Indian Fabrics: Silks and Spectacles

Indian fabrics are a feast for the senses. The vegetable dye hues form an unmatched combination of style and texture that I find magnetic. With this in mind, I set out to the center of Indian handloom weaving, Maheshwar. There, I learned that these fabrics are not only beautiful but also cultural touchstones.

Indore Today, Indian Fabrics Tomorrow

Ahilya Fort | Photo Credit: Bela Banker

Ahilya Fort | Photo Credit: Bela Banker

Indore netted the countrywide award for the “Cleanest City” for three consecutive years and its reputation is well-earned. I spent the night at the beautiful Radisson Blue hotel before my journey to Maheshwar the next day. In the afternoon, I visited the Lal Baag Palace which belongs to the Holkar royal family. Built in the 1920s, the home is elegant, complete with lavish interior and beautiful gardens. A statue of Queen Victoria sits in the gardens, a nod to Indian history. Afterward, I toured the night market of Sarafa Bazaar. The Bazaar is a haven for adventurous foodies like myself and I sampled the local delicacies of poha, jalebi, dahi vada and malpuas. Sarafa served as a fitting appetizer for the journey to Maheshwar, the capital of Indian fabrics, the next day.

A Stop in Mandu

Mandu | Photo Credit: Bela Banker

Mandu | Photo Credit: Bela Banker

After a delicious buffet breakfast at Radisson Blue, I departed to Mandu where I met my guide, Pervez. Together we visited Jahaz Mahal, the Ship Palace. Vast and well-planned, Jahaz Mahal is a sight to behold, sitting like a magnificient ship between two lakes. Additionaly, I also saw my favorite sight in all of Mandu, the Roopmati pavilion. The pavilion provides spectacular views that overlook the Narmada valley and is in close proximity to Baz Bahadur’s Palace and Rewa Kund. Built in the 16th century, both sites feature big courtyards, high terraces, and a reservoir that supplies water to Roopmati’s Pavilion. Before hitting the road, we ate lunch at a local restaurant and reflected on Mandu and its gems.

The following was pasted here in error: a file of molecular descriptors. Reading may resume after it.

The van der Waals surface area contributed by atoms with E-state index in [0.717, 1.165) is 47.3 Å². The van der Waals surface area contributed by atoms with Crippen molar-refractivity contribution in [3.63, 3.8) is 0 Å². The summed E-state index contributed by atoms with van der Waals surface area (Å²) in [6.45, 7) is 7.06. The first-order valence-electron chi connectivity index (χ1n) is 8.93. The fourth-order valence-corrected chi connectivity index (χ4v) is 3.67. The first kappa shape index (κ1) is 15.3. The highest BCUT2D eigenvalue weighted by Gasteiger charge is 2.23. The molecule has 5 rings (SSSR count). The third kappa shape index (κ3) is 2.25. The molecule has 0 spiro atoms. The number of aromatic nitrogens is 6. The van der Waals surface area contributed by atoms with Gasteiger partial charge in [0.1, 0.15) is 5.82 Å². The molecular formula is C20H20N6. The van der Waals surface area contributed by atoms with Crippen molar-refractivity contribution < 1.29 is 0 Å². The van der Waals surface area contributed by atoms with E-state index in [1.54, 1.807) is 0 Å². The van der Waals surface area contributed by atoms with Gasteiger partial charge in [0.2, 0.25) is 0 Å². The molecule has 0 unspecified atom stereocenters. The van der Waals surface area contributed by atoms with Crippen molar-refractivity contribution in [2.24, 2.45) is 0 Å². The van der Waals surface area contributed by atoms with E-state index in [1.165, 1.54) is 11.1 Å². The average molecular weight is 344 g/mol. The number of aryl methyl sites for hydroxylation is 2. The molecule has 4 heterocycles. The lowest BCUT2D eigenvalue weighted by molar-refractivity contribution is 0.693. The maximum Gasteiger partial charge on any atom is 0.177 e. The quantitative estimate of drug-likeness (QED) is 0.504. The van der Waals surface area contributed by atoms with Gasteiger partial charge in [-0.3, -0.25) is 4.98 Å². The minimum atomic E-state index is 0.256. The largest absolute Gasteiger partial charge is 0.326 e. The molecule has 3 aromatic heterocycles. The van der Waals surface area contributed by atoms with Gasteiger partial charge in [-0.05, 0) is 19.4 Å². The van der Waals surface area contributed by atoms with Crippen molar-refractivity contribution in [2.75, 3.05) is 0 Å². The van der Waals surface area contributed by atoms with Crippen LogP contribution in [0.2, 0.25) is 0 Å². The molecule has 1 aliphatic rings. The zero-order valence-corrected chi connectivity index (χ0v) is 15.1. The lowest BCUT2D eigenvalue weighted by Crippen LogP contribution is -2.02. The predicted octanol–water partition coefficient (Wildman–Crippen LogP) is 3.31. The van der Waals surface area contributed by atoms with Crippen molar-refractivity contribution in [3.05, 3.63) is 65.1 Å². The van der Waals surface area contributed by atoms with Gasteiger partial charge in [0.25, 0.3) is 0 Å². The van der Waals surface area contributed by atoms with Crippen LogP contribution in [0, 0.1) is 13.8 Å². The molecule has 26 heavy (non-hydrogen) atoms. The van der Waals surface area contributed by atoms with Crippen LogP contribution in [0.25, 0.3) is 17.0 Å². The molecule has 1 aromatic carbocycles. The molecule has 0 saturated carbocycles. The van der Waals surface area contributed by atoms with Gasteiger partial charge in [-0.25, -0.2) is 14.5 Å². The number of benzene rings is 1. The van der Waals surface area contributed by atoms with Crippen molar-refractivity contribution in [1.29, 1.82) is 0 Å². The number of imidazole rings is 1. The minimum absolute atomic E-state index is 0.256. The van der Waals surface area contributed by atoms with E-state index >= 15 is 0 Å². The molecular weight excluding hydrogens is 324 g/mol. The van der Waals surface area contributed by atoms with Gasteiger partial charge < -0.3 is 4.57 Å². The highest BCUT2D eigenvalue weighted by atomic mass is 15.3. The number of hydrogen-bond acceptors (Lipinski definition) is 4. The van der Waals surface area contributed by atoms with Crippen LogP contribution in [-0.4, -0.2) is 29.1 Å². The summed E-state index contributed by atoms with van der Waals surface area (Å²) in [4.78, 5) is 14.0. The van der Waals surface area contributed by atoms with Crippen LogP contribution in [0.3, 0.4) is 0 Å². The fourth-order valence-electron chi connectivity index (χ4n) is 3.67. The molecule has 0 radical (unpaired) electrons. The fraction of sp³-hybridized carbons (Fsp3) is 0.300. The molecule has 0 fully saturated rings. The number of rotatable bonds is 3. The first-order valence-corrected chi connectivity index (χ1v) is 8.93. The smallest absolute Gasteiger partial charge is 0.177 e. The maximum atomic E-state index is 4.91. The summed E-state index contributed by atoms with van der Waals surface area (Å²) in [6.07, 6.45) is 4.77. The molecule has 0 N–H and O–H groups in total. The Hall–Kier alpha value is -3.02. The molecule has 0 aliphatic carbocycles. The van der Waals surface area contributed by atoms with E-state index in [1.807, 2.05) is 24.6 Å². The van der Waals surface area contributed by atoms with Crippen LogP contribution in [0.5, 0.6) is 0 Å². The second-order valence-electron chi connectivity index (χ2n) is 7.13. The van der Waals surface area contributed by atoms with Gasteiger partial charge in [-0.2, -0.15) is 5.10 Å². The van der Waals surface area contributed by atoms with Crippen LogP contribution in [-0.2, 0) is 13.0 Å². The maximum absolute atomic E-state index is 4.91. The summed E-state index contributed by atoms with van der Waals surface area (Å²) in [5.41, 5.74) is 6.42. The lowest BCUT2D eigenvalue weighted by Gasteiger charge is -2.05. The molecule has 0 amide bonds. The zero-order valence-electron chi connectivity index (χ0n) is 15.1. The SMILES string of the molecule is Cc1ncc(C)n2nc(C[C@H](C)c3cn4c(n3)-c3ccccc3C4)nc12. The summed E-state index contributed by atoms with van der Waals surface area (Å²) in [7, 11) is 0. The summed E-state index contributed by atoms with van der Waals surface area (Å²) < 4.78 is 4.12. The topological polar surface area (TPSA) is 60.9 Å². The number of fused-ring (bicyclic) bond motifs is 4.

Maheshwar, Capital of Indian Fabrics

Prince Richard Holkar | Photo Credit: Bela Banker

Prince Richard Holkar | Photo Credit: Bela Banker

The striking Ahilya Fort greeted us when we made our way into Maheshwar. It was around 5pm and the Fort stood engulfed in evening light;  an unforgettable sight. Our rousing introduction continued when we were warmly welcomed to Fort by our hosts, the Holkars. Our hosts greeted us with garlands and we were given a tour of the grounds before settling into our rooms. Afterward, we joined Prince Richard Holkar and some other guests for a drink and watched a spectacular sunset over the river. The Ahilya Fort is 250 years and I can confidently say that it provides an experience like no other. Prince Richard is so warm and inviting, always sitting and chatting with guests. He made us feel like we belonged there which is the highest compliment that I can pay to any host.

Indian Fabric Market By Day

Narmada River | Photo Credit: Bela Banker

Narmada River | Photo Credit: Bela Banker

After breakfast on the terrace, we made our way into the city to watch local weavers create beautiful fabrics. Visits at the Rehwa Society and then the outlets at Women Weave at Gudi Mudi were vivid windows into the weaving of Indian fabrics. The weavers use beautiful silks and cottons and I bought a Maheshwari sari for myself. I wore it as we walked the small lanes of Maheshwar with its cloth handlooms, art workshops and hotels. The locals were so friendly and greeted us with warm smiles. After lunch, we took a boat ride on the Narmada river to enjoy the sunset with hot tea and fresh biscuits. Dinner was an Indian thali set up at the courtyard with flowing red flowers and beautiful lit clay oil Indian lamps called diyas. It was the perfect way to end the trip.

I traveled back home attired in my beautiful Maheshwar fabrics and saris. They serve as reminders of my time in India; a fulfilling and wondrous time.

Sunset over Narmada River | Photo Credit: Bela Banker

Sunset over Narmada River | Photo Credit: Bela Banker

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